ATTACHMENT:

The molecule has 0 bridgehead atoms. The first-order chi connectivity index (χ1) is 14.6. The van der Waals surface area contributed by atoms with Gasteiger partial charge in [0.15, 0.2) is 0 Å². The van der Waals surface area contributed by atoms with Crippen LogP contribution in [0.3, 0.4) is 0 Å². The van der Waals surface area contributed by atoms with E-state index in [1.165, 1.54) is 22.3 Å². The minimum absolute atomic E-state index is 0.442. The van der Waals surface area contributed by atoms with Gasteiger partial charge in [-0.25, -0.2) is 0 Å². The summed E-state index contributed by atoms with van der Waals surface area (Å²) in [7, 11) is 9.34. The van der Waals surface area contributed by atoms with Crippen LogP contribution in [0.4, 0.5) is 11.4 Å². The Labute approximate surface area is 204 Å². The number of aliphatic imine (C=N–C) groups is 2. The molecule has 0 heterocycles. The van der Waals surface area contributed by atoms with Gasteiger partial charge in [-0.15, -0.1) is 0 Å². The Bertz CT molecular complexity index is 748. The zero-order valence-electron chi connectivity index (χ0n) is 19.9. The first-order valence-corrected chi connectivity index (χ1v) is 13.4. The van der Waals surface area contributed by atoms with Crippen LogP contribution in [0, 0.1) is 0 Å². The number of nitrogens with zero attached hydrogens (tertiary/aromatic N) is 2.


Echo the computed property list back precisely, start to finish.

The molecule has 0 bridgehead atoms. The first-order chi connectivity index (χ1) is 14.6. The van der Waals surface area contributed by atoms with Gasteiger partial charge in [0.15, 0.2) is 0 Å². The van der Waals surface area contributed by atoms with Crippen LogP contribution in [0.3, 0.4) is 0 Å². The van der Waals surface area contributed by atoms with E-state index in [1.165, 1.54) is 22.3 Å². The minimum absolute atomic E-state index is 0.442. The van der Waals surface area contributed by atoms with Gasteiger partial charge in [-0.25, -0.2) is 0 Å². The summed E-state index contributed by atoms with van der Waals surface area (Å²) in [7, 11) is 9.34. The van der Waals surface area contributed by atoms with Crippen LogP contribution in [0.4, 0.5) is 11.4 Å². The Labute approximate surface area is 204 Å². The number of aliphatic imine (C=N–C) groups is 2. The molecule has 0 heterocycles. The van der Waals surface area contributed by atoms with Gasteiger partial charge in [-0.15, -0.1) is 0 Å². The Bertz CT molecular complexity index is 748. The zero-order valence-electron chi connectivity index (χ0n) is 19.9. The first-order valence-corrected chi connectivity index (χ1v) is 13.4. The van der Waals surface area contributed by atoms with Crippen LogP contribution in [0, 0.1) is 0 Å². The number of nitrogens with zero attached hydrogens (tertiary/aromatic N) is 2.